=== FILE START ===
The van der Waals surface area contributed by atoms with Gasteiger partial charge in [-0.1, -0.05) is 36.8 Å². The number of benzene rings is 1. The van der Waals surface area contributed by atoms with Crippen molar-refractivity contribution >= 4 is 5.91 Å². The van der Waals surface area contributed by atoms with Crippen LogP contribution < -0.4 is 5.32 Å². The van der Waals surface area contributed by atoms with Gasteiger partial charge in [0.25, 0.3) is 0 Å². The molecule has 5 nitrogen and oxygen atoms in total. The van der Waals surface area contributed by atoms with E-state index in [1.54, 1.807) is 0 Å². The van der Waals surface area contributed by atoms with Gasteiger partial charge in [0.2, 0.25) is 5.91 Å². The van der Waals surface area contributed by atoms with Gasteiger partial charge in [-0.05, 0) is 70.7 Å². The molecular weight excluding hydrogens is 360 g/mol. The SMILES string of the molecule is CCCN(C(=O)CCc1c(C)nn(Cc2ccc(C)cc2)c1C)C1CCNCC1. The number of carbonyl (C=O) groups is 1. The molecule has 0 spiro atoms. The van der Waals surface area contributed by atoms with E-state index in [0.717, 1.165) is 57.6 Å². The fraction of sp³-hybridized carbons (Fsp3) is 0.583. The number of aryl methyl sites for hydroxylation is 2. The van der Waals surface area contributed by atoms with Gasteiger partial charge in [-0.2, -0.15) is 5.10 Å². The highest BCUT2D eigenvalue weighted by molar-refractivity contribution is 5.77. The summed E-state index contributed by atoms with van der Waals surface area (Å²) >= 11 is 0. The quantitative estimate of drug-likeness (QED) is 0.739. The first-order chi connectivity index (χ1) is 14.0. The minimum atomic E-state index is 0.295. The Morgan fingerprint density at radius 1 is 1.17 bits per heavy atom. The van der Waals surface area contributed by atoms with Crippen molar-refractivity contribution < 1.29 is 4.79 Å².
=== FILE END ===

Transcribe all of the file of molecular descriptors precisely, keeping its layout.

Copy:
The van der Waals surface area contributed by atoms with Gasteiger partial charge in [-0.1, -0.05) is 36.8 Å². The number of benzene rings is 1. The van der Waals surface area contributed by atoms with Crippen molar-refractivity contribution >= 4 is 5.91 Å². The van der Waals surface area contributed by atoms with Crippen LogP contribution < -0.4 is 5.32 Å². The van der Waals surface area contributed by atoms with Gasteiger partial charge in [0.25, 0.3) is 0 Å². The molecule has 5 nitrogen and oxygen atoms in total. The van der Waals surface area contributed by atoms with E-state index in [1.54, 1.807) is 0 Å². The van der Waals surface area contributed by atoms with Gasteiger partial charge in [0.2, 0.25) is 5.91 Å². The van der Waals surface area contributed by atoms with Gasteiger partial charge in [-0.05, 0) is 70.7 Å². The molecular weight excluding hydrogens is 360 g/mol. The SMILES string of the molecule is CCCN(C(=O)CCc1c(C)nn(Cc2ccc(C)cc2)c1C)C1CCNCC1. The number of carbonyl (C=O) groups is 1. The molecule has 0 spiro atoms. The van der Waals surface area contributed by atoms with E-state index in [0.717, 1.165) is 57.6 Å². The fraction of sp³-hybridized carbons (Fsp3) is 0.583. The number of aryl methyl sites for hydroxylation is 2. The van der Waals surface area contributed by atoms with Gasteiger partial charge in [-0.2, -0.15) is 5.10 Å². The highest BCUT2D eigenvalue weighted by molar-refractivity contribution is 5.77. The summed E-state index contributed by atoms with van der Waals surface area (Å²) >= 11 is 0. The quantitative estimate of drug-likeness (QED) is 0.739. The first-order chi connectivity index (χ1) is 14.0. The minimum atomic E-state index is 0.295. The Morgan fingerprint density at radius 1 is 1.17 bits per heavy atom. The van der Waals surface area contributed by atoms with Crippen molar-refractivity contribution < 1.29 is 4.79 Å².